Dennis Coffey has racked up an arsenal of fire recordings through the span of the past five decades, and now at 70, he’s still going strong. The former Funk Brother once electrified Motown’s library with funky guitar licks, and his trusty wah-wah, appearing on tracks for Valerie Simpson (Ashford & Simpson), Funkadelic, and with other legendary recording artists during the height of the funk and soul. Coffey was the first white performer on the popular show Soul Train, and his now infamous song “Scorpio” once was set at #6 on the Billboard Pop Chart, an amazing feat for an instrumental record. 

We got Coffey on the phone rapping about the good ole times at Motown, his self-titled album that just dropped this past April on Strut Records, and his extensive tour schedule. A one-of-a-kind interview with a one-of-a-kind musician. 

If you are unfamiliar with Dennis Coffey, check out the recently released STRUT mix by “Detroit ambassadaor” House Shoes. This mix provides a great look into the sounds of Coffey, both through his original music and through those who sampled him.
Constellations – The A to Z of Dennis Coffey: A Mix By House Shoes by Strut

What are your thoughts on modern music now?

Well you know what? The first time I heard myself sampled I was doing one of my albums, and I asked the engineer to play me something current, like what are these new guys doing? And he puts on this record and I hear myself playing guitar with Chuck D rapping over it, and I said to the engineer “I don’t remember getting paid to play on that session.” My middle son James had been listening to a lot of hip-hop and he gave me about twenty CDs that all sampled my work. I contacted Clarence Avant, because he owned the publishing and the copyright, which means he owned every note on all of those records. At the time, Clarence was the chairman of the board of Motown in New York. He said, “You know what? I’m going to talk to the label presidents out here, because I know these guys. We’re going to start getting you guys some money,” because he said “I can just see this sampling thing is going to be a nightmare for everybody will get sued all the time. “We’ll start paying you guys, and I’ll have these labels to start paying you guys, so we’ll all start paying for samples and figure out how to do this.” I started getting checks for the samples and for songs, and I met Chuck D and he’s a good guy. He emails me once in a while, so that’s kind of how that worked.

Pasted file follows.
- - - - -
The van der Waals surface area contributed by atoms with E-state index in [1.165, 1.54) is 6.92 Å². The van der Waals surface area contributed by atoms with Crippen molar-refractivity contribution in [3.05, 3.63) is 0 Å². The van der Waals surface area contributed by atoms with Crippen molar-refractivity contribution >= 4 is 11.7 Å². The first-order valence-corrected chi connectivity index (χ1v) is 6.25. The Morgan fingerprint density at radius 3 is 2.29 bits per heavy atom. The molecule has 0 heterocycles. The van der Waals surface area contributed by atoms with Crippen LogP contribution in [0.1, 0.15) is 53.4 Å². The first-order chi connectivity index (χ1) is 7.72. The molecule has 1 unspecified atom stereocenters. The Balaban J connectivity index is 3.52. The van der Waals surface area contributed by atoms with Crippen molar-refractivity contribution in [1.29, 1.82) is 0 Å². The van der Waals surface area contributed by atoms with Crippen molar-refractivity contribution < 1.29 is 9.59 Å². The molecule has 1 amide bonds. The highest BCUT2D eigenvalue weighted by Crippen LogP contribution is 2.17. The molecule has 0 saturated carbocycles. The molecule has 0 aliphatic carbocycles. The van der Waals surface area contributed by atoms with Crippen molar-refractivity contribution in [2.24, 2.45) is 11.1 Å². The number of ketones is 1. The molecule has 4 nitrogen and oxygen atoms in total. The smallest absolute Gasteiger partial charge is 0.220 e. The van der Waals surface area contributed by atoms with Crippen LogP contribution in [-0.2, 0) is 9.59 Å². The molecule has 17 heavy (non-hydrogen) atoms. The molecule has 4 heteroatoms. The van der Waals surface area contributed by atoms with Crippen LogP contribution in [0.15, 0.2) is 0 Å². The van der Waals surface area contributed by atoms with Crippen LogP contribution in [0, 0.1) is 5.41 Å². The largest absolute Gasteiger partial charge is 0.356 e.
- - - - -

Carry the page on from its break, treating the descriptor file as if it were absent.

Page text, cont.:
And what’s interesting on my new album is that they’ve got an EP that’s available online that has eight remixes, and it’s just amazing how creative the guys who did the remixes were. You got my original songs that I just recorded on the new album, and then you’ve got these guys going and pretty much slicing and dicing that, but it helps me now, as opposed to doing it without my consent and without me being involved. And these guys did a great job. There’s a whole other thing going on here, the talent that these guys have. One guy is doing a rap on there, they gave a whole new life to these eight songs by what they did with the stuff the song that I recorded last year.

New album. What was the vision for your self-titled album that was released this past April?

Again, you have to go the way that you can touch the audience you have to get in front of them and play. The last five years here, I’ve been doing a lot of club work, going down to New Orleans and playing with those guys and doing SXSW, going out and getting with the people again. They redefined what I’m playing a lot. My wife Millie—the “Miss Millie” song is about her—she hooked me up with this producer around town, and he’s Kid Rock’s engineer too. He came to hear me play, and he said “let’s get in the studio man, let’s make some records.” And I said “Well, I know how to do that, but when you get the record, then what?” He said, “let me think about that.” six months went by and I got a call from him and he had put a management group together with himself, Chris Peters, and Chris Fuller. He says “here’s what we’re going to do. Here’s a two page plan if you’ll sign, here’s a two page plan step-by-step of what we’re going to do, pre-production, production, post-production, touring and support, getting a label and all that all laid out so I signed with him on the plan, and they got the deal with Strut [Records].

They really picked the musicians. Half the musicians they picked were the young cats here in town. I used different bands of mine anyways. My job then was to go and write a lot of songs, because that’s what I do, so I wrote about thirty songs and then I demoed them, and they said, “okay we’ll pick these songs.” The first six songs that we did, I wrote up the rhythm charts, we went to the studio and did the rhythm parts with the rhythm section and I went back in and did all of the guitar overdubs and stuff and I picked the best three and finished them up. And this was the first time I didn’t produce myself. They did all the stuff, so all I had to worry about was playing guitar, playing at the clubs, writing the songs and that was my piece of it, which was a full plate anyway, because I still practice guitar two hours a day. I’m still trying to find that last goal. And that’s how it came about, and my production team selected the different artists and negotiated all that sort of thing with Quinton Scott who is the president of Strut over in London. So that was their strategy. I was just the guy who was doing the input of playing the guitar, and writing the songs and the cover songs we did were sessions that I did back in the day.

Dennis Coffey ft. Mayer Hawthorne – “All Your Goodies Are Gone”

Who are some of the musicians on the album?

The session players, some of them were guys that I just met during the session that my management team knew. Some of them were guys who played at clubs around here with me, about half and half. Some of the guys I knew, some of the guys were new.